Press Release: Compensation for expropriation of land for labour tenant to be argued in SCA
Published by Legal Resources Centre [icon type=”icon-clock”] 31 August 2017
For Immediate Release: 31 August 2017
Tomorrow, 1 September 2017, in the Supreme Court of Appeal, the Legal Resources Centre will be representing Mr Philemon Msiza in an important matter challenging the approach taken when determining compensation for the expropriation of land for the purposes of land reform.
The land owners are appealing a judgment handed down in the Land Claims Court (LCC) on 5 July 2016 which found that market value must not be given more value than other factors listed in section 25(3)(a) – (e) of the Constitution (the property clause).
The central issue at the SCA will be what is just and equitable compensation for land reform.
As a labour tenant, Mr Msiza’s father made a land claim for the land which he lived on and which he utilised for grazing and growing crops. Mr Msiza’s father passed away before the claim was finalised and our client was appointed as representative of the estate. During 2004, with the assistance of the LRC, the matter went to court. It was successful and Mr Msiza’s late father was declared a labour tenant and awarded land.
The Department of Rural Development and Land Reform and the owners of the land could not come to an agreement on the compensation that should be paid for the land.
In 2012, with the assistance of the LRC, Mr Msiza brought an application to the LCC asking the LCC to determine the purchase price of the land in terms of section 23 of the Land Reform (Labour Tenants) Act No. 3 of 1996, read with section 25 of the Republic of South Africa.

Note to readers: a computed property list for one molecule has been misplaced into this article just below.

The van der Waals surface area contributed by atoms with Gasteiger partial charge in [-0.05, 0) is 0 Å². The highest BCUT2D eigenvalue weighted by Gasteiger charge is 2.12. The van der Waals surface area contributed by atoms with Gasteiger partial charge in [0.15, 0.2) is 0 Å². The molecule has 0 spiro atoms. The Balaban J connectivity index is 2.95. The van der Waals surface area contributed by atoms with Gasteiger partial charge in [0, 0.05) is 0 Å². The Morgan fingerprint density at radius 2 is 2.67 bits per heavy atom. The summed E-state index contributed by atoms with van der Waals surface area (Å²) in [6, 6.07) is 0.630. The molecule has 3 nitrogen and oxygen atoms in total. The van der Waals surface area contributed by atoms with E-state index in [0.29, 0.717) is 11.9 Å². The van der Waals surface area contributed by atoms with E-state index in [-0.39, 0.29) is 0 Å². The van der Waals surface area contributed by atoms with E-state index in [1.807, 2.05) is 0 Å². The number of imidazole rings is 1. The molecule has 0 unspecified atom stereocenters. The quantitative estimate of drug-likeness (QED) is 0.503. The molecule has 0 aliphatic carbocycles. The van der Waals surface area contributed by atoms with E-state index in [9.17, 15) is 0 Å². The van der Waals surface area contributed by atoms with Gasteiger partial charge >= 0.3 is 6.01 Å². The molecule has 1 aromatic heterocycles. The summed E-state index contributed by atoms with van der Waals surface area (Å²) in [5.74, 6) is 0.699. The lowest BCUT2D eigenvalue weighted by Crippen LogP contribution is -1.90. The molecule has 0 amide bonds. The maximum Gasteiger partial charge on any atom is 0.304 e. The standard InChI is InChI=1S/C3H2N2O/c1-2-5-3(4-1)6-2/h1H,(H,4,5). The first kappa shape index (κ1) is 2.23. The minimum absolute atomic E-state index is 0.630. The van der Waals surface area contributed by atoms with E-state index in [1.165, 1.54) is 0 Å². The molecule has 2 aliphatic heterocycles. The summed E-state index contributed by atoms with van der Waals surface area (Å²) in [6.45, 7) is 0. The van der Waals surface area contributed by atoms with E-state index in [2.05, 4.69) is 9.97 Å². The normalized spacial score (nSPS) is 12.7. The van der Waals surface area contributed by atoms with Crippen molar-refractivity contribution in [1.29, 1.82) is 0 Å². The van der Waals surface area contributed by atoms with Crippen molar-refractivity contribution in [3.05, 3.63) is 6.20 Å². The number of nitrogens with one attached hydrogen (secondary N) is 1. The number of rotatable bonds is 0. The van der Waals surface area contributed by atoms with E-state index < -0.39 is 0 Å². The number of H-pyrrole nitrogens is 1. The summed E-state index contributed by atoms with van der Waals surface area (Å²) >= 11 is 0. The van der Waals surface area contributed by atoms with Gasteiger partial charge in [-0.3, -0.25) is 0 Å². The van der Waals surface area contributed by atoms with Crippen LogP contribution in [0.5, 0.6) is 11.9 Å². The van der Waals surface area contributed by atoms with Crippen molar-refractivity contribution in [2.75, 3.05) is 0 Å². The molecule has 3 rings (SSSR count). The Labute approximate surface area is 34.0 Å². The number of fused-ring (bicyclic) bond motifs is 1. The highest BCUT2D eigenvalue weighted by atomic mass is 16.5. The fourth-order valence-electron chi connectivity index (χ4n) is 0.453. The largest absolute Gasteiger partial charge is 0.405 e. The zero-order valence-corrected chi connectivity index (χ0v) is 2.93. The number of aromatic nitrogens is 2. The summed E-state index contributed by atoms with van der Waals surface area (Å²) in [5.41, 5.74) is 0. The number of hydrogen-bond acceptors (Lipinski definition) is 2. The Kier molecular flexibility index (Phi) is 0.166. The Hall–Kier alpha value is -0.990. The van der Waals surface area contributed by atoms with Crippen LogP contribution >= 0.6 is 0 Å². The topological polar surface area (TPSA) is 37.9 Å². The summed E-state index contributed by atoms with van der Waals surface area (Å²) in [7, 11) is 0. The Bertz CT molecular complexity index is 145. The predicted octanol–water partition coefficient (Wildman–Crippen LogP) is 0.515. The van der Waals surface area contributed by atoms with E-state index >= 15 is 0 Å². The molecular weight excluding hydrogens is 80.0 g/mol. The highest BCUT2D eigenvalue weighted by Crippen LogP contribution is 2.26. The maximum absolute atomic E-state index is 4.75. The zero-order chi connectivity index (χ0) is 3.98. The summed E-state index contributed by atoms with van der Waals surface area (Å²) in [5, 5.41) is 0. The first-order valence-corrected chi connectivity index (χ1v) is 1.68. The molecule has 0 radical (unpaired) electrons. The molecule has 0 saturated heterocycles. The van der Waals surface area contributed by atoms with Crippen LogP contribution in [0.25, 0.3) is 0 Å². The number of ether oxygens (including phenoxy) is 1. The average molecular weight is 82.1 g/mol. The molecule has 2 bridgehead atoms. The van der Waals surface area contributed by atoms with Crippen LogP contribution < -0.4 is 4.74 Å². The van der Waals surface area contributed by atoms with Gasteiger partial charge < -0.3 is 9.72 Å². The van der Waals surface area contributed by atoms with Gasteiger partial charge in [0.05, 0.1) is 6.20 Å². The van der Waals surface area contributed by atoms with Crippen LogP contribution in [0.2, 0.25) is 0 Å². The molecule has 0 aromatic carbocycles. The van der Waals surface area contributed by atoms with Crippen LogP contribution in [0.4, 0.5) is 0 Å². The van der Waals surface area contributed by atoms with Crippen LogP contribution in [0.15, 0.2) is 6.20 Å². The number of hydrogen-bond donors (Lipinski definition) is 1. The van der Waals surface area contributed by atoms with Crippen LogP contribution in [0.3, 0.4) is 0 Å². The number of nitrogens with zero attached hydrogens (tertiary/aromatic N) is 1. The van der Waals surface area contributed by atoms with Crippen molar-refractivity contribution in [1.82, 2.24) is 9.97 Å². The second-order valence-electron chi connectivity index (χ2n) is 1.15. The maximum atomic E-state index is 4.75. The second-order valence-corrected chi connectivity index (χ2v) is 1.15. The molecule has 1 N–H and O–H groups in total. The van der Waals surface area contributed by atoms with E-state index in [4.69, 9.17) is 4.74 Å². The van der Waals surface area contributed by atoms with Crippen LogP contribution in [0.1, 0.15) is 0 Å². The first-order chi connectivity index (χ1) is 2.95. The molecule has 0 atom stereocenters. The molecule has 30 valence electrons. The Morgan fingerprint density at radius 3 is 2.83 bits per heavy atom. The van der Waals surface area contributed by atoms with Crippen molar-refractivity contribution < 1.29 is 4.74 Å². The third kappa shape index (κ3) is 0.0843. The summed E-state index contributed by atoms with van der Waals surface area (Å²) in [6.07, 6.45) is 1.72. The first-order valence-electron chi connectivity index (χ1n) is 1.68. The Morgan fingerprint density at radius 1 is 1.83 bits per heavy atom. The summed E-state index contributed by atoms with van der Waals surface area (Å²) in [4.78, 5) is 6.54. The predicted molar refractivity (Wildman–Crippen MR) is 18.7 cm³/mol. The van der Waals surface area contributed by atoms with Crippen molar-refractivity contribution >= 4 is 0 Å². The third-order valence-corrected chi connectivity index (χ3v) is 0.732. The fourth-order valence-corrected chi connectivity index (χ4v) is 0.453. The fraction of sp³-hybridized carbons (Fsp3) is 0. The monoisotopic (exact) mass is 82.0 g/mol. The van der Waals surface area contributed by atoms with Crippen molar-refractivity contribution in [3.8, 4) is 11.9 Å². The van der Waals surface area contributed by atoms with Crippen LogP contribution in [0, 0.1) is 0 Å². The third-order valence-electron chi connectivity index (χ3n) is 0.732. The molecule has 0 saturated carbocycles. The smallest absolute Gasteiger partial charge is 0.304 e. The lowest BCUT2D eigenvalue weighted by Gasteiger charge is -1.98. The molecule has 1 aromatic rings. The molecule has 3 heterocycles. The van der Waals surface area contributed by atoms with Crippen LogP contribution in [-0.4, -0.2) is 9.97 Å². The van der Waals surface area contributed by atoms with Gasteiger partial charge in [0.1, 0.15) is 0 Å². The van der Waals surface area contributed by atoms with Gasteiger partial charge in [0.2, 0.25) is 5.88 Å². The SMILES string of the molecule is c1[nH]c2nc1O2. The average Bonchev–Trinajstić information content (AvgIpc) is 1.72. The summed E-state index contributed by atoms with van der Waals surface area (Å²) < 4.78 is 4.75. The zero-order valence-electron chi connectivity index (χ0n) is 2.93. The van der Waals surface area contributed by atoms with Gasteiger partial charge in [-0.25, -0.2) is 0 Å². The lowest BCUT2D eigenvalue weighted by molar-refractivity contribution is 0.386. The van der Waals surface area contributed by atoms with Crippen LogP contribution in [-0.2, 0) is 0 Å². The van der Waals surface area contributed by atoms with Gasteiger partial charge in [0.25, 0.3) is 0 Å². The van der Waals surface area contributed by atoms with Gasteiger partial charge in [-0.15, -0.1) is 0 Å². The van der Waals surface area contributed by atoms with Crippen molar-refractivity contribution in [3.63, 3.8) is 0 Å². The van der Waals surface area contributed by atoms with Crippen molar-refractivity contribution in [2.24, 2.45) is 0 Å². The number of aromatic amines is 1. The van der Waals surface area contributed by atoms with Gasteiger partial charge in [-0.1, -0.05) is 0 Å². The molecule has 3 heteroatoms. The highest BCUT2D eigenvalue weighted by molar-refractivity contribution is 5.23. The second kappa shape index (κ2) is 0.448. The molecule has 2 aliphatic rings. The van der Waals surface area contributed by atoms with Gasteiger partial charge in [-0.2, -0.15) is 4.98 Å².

Under section 25 of the Constitution, factors listed when determining compensation for expropriation include the current use of the land, the history of the acquisition of the land, the extent of investment in the land and the purpose of the expropriation.
The matter was heard in the LCC in November 2015. The expert valuer called on behalf of the owners declared the market value to be R4,360 000.00 (four million, three hundred and sixty thousand rands). The expert valuer called on behalf of the government valued the property at R1, 800 000.00 (one million eight hundred thousand rands). Following argument, the LCC reserved the judgment.
In the judgment of the LCC, the court found that market value is not more important than any other factors listed in section 25(3)(a) – (e) of the Constitution and that all factors must be given the same value.
The LCC decided that the just and equitable compensation to be paid by the Director-General and the Minister for the Department of Rural Development and Land Reform is R1, 500 000.00 (one million five hundred thousand rand) for the acquisition of the property for Mr Msiza, and directed them to make this payment to the owners of the land within 60 days of the judgment and to register the property in Mr Msiza’s name within 90 days of the judgment.
The judgment was appealed.
This judgment has changed the approach taken in Mhlanganisweni Community v Minister of Rural Development and others (LCC156/2009) (known as the “Mala Mala judgment”), where market value was given more weight than other factors listed in section 25(3)(a) – (e) of the Constitution, which resulted in more than R1 billion being paid to the owners of the reserve on behalf of the community.
AgriSA has intervened in the SCA matter as amicus curiae.